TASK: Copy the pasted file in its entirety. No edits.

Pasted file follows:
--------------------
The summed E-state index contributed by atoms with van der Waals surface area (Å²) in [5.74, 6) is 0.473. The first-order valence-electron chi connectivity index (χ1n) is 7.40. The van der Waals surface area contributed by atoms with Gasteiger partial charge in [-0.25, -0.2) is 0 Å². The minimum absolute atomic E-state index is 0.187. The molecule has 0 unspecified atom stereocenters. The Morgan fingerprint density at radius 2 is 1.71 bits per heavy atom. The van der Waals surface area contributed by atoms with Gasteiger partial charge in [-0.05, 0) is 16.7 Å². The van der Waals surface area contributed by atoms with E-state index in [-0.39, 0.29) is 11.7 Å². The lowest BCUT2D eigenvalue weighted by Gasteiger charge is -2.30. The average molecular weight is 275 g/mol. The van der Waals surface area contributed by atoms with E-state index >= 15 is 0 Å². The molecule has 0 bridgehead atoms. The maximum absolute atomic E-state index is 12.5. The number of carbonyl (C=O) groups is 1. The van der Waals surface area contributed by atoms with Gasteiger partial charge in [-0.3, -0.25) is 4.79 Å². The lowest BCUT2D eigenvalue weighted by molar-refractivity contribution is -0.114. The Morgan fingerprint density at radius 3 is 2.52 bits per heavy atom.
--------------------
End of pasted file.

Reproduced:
The summed E-state index contributed by atoms with van der Waals surface area (Å²) in [5.74, 6) is 0.473. The first-order valence-electron chi connectivity index (χ1n) is 7.40. The van der Waals surface area contributed by atoms with Gasteiger partial charge in [-0.25, -0.2) is 0 Å². The minimum absolute atomic E-state index is 0.187. The molecule has 0 unspecified atom stereocenters. The Morgan fingerprint density at radius 2 is 1.71 bits per heavy atom. The van der Waals surface area contributed by atoms with Gasteiger partial charge in [-0.05, 0) is 16.7 Å². The van der Waals surface area contributed by atoms with E-state index in [-0.39, 0.29) is 11.7 Å². The lowest BCUT2D eigenvalue weighted by Gasteiger charge is -2.30. The average molecular weight is 275 g/mol. The van der Waals surface area contributed by atoms with E-state index >= 15 is 0 Å². The molecule has 0 bridgehead atoms. The maximum absolute atomic E-state index is 12.5. The number of carbonyl (C=O) groups is 1. The van der Waals surface area contributed by atoms with Gasteiger partial charge in [-0.3, -0.25) is 4.79 Å². The lowest BCUT2D eigenvalue weighted by molar-refractivity contribution is -0.114. The Morgan fingerprint density at radius 3 is 2.52 bits per heavy atom.